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18 Day Hot Composting

Hot Composting, Step By Step

Preparations work

Locate your composting space in an area protected from direct sun light. Ensure to have a tarp or waterproof cover, available, to protect it from the rain. This cover will also assist in holding the heat in the pile.

To turn the pile effectively you will need to have access all the way around it. You also need a space, big enough, to turn your pile into.

The compost pile, that you are going to build for your 18-day composting exercise, cannot be built slowly, it has to be put together in one day. This means all the raw materials, to build the pile must be collected in advance an readily available. The minimum volume of your pile is going to be 1m3. The initial pile will likely have a greater volume than this because it will be very loosely put together and have an excess of air (which is good) this means at the very start your pile might stand 1.2m high across a 1.2m2 base.

If any of the material is particularly chunky, it might be a good idea to run it through a shredder first. We need to maximise the surface area of all the material this will increase the surface contact between the brown and green materials

Day 1

Have all your raw materials around you for easy access. Using a pitchfork or other suitable tool start building your pile. Put the materials down in consecutive layers of browns and green. Each layer should be put down about 10cm deep, lasagne style. It is best to start with a layer of browns. These layers will be broken up after the first turn but this is the best way to get an even distribution of the nitrogen and carbon throughout the heap when you are getting started.

As you are building the pile when you are getting to where the centre might be, you can include a composting activator. This is not absolutely necessary but will certainly help to kick start thing straight into a high gear. Activators might include comfrey, nettles, yarrow, dead animal, fish, urine, some mature compost.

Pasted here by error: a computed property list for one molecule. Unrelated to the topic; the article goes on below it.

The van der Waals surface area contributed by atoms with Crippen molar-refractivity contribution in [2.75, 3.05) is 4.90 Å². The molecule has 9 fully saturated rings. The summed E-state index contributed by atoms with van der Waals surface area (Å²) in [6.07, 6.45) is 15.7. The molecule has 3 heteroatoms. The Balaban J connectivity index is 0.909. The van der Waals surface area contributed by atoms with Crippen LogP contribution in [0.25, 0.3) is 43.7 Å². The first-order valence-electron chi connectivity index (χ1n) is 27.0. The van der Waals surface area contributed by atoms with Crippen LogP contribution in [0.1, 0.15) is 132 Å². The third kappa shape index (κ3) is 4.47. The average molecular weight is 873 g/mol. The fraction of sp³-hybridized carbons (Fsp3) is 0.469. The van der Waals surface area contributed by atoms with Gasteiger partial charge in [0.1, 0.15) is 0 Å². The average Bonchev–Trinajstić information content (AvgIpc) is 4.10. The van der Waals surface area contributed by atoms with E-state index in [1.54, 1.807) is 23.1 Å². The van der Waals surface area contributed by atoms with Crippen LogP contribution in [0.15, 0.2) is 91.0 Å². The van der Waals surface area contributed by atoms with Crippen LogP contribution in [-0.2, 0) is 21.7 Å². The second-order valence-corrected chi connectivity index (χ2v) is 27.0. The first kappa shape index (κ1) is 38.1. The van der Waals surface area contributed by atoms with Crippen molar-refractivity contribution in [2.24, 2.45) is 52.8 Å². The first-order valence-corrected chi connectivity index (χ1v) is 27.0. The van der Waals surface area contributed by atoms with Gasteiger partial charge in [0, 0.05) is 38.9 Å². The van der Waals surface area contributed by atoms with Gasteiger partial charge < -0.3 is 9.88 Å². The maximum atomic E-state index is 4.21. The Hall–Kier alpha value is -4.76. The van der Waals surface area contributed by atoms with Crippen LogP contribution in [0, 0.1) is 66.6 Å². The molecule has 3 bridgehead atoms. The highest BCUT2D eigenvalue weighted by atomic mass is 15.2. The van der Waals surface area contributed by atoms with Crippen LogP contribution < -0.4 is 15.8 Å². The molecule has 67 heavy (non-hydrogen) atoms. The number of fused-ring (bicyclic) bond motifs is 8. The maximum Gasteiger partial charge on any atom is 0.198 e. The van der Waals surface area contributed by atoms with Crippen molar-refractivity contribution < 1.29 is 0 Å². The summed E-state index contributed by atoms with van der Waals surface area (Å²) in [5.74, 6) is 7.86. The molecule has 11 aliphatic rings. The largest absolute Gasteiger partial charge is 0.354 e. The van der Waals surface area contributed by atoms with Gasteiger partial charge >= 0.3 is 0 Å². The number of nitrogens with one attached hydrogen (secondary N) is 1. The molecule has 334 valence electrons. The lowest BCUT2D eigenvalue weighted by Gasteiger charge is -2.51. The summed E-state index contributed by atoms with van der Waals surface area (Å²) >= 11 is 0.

Give the heap a good watering once it is complete, this ensures all the material in the pile has a coating of water. Initially, the bottom of the pile should be saturated. Care should be taken that the pile is able to freely drain.

Put a rain cover over the top of your pile. You need to make sure you are in charge of the water content and the process will be affected if it is open and can be soaked by rain.

The compost is then left for four days to do its magic. If you have mixed your compost correctly things should very quickly start to heat up.

Day 4

On Day 4 you make your first turn of the pile. At this stage, you need to check the moisture content. Moisture in the mix is very important, as it softens the material and allows microorganisms to move around. Not enough moisture and you will get very little activity (hence, very slow composting). Too much moisture and it fills all the area around the materials with water, this will limits the microorganisms ability to access any oxygen. The material should feel moist to the touch and when you pick up a handful and squeeze it you should maybe just be able to squeeze a single drop out. The mix should be as damp as a wrung-out sponge. It should feel wet but you should not be able to squeeze an excess out water. If it is too wet you might want to consider putting some sticks under the next pile you build to see if you a can improve the drainage.

During the last few day, the microprobes will have been extremely busy in the pile and they will have burn through all the available oxygen in the heap. The action will also have mainly been concentrating on the centre of the heap; the outer surface of the pile will be largely cool as it is exposed to the outside environment, little if any composting activity will have taken place there.

It is important that you turn the pile correctly. We need the outermost layer of the heap to become the centre of the next heap. The pile will begin to stream very noticeably as you start to expose the centre, that will be cooking hot inside. You will really be able to feel the heat coming off the pile. To turn the pile effectively you need to think about effectively peeling the whole heap, skimming off only the top layers at a time. It is best to start at the top and work your way down and around. The new pile being created also needs to be built out in expanding layers up and out from the centre up. Once you have finished all the outside of the original heap will be on the inside and visa-versa.

Having lots of fresh material and abundant air the pile will quickly fire back into life.


Turn your compost heap again using the same method as before. It is between 6 to 8 days that the compost heap should reach its maximum temperature. As a rough guide if you can put your hand into the heap up to your elbow then it’s not reached 50 0C but if you have turned your pile correctly and added all the right mix it will be too hot to put your hand into the pile. An ideal temperature of 60-65 degree C, if you have a compost thermometer you will be able to check this.


Turn your compost heap again. From this point on your heap should begin to slowly cool down.

Continue to turn your compost pile every 2 days, on days 10,12,14 and 16.

DAY 18

The pile should now be just warm, it will be dark brown and smells good. There will be nothing from the original contents that you will be able to recognise.

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